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Architecture since 1400$
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Kathleen James-Chakraborty

Print publication date: 2014

Print ISBN-13: 9780816673964

Published to Minnesota Scholarship Online: August 2015

DOI: 10.5749/minnesota/9780816673964.001.0001

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Resisting the Renaissance

Resisting the Renaissance

Chapter:
(p.75) 6 Resisting the Renaissance
Source:
Architecture since 1400
Author(s):

Kathleen James-Chakraborty

Publisher:
University of Minnesota Press
DOI:10.5749/minnesota/9780816673964.003.0006

This chapter focuses on why the Renaissance met considerable resistance in northern Europe. It argues that their slowness in adopting Renaissance forms was not because of ignorance or provincialism. Rather, northern Europeans considered themselves unique from Italians and used architecture to express that difference. Many Protestants, for instance, did not want to imitate what they saw as the architecture of the Catholicism whose doctrines and political control they rejected during the Reformation. Wherever the northern European urban middle class successfully resisted the encroachment of absolutist monarchies or papal authority, Gothic forms and types endured. Although northern Europeans often employed Renaissance and baroque details in their dwellings, places of worship, and civic buildings, these seldom masked this latent medievalism. Moreover, rulers, noblemen, and burghers alike located their claims to political power in medieval precedents that were an important component of national and local pride.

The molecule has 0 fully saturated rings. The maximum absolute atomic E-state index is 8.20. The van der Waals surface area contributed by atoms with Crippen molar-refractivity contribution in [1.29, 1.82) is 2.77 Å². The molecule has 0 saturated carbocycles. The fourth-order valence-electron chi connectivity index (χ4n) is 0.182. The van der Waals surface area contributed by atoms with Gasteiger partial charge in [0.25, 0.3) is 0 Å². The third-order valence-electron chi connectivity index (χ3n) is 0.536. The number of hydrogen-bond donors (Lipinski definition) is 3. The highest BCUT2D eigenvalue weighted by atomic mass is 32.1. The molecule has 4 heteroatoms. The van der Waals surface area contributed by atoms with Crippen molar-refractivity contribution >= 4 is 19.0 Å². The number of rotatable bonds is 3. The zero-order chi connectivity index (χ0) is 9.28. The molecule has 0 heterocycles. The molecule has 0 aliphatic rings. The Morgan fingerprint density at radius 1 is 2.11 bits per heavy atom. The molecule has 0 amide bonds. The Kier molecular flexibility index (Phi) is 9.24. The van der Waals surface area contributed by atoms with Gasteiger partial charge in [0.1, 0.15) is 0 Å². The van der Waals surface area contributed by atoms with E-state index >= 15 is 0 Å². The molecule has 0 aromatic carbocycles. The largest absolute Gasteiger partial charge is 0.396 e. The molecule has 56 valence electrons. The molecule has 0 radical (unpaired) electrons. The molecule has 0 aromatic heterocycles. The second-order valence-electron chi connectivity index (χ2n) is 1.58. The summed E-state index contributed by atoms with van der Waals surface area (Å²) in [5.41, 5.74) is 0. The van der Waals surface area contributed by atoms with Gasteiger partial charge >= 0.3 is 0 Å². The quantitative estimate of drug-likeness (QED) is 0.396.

Keywords:   Italian Renaissance, northern Europe, Renaissance architecture, northern Europeans, Protestants, Catholics

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